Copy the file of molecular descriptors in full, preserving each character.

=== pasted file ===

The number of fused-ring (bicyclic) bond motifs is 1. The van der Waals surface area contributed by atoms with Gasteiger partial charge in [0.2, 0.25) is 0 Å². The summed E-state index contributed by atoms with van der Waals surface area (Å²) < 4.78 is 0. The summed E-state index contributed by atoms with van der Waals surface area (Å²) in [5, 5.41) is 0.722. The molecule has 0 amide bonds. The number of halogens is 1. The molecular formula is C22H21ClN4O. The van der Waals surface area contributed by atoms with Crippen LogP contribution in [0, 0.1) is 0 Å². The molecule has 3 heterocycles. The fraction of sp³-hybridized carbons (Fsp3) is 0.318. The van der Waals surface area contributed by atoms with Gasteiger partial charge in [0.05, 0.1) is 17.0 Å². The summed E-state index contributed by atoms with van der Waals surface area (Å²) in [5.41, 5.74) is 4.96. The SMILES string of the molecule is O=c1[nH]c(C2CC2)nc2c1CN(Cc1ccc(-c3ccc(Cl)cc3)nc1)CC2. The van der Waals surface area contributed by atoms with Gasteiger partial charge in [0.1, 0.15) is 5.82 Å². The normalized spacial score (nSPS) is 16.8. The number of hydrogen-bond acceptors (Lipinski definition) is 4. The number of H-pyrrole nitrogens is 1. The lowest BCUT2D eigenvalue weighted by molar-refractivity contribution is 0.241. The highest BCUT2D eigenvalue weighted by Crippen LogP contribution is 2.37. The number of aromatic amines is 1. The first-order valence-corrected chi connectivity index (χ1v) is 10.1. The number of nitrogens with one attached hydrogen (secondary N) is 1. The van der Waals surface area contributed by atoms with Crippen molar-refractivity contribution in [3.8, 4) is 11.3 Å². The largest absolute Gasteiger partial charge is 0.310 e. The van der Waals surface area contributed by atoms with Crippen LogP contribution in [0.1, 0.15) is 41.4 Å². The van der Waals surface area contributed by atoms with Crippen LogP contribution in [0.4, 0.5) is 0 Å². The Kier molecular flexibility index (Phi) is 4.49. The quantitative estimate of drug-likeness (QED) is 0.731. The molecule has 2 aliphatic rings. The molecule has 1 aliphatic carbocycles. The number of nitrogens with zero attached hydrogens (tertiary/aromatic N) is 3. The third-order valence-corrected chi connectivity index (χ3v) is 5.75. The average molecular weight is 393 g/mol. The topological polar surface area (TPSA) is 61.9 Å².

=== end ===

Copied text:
The number of fused-ring (bicyclic) bond motifs is 1. The van der Waals surface area contributed by atoms with Gasteiger partial charge in [0.2, 0.25) is 0 Å². The summed E-state index contributed by atoms with van der Waals surface area (Å²) < 4.78 is 0. The summed E-state index contributed by atoms with van der Waals surface area (Å²) in [5, 5.41) is 0.722. The molecule has 0 amide bonds. The number of halogens is 1. The molecular formula is C22H21ClN4O. The van der Waals surface area contributed by atoms with Crippen LogP contribution in [0, 0.1) is 0 Å². The molecule has 3 heterocycles. The fraction of sp³-hybridized carbons (Fsp3) is 0.318. The van der Waals surface area contributed by atoms with Gasteiger partial charge in [0.05, 0.1) is 17.0 Å². The summed E-state index contributed by atoms with van der Waals surface area (Å²) in [5.41, 5.74) is 4.96. The SMILES string of the molecule is O=c1[nH]c(C2CC2)nc2c1CN(Cc1ccc(-c3ccc(Cl)cc3)nc1)CC2. The van der Waals surface area contributed by atoms with Gasteiger partial charge in [0.1, 0.15) is 5.82 Å². The normalized spacial score (nSPS) is 16.8. The number of hydrogen-bond acceptors (Lipinski definition) is 4. The number of H-pyrrole nitrogens is 1. The lowest BCUT2D eigenvalue weighted by molar-refractivity contribution is 0.241. The highest BCUT2D eigenvalue weighted by Crippen LogP contribution is 2.37. The number of aromatic amines is 1. The first-order valence-corrected chi connectivity index (χ1v) is 10.1. The number of nitrogens with one attached hydrogen (secondary N) is 1. The van der Waals surface area contributed by atoms with Crippen molar-refractivity contribution in [3.8, 4) is 11.3 Å². The largest absolute Gasteiger partial charge is 0.310 e. The van der Waals surface area contributed by atoms with Crippen LogP contribution in [0.1, 0.15) is 41.4 Å². The van der Waals surface area contributed by atoms with Crippen LogP contribution in [0.4, 0.5) is 0 Å². The Kier molecular flexibility index (Phi) is 4.49. The quantitative estimate of drug-likeness (QED) is 0.731. The molecule has 2 aliphatic rings. The molecule has 1 aliphatic carbocycles. The number of nitrogens with zero attached hydrogens (tertiary/aromatic N) is 3. The third-order valence-corrected chi connectivity index (χ3v) is 5.75. The average molecular weight is 393 g/mol. The topological polar surface area (TPSA) is 61.9 Å².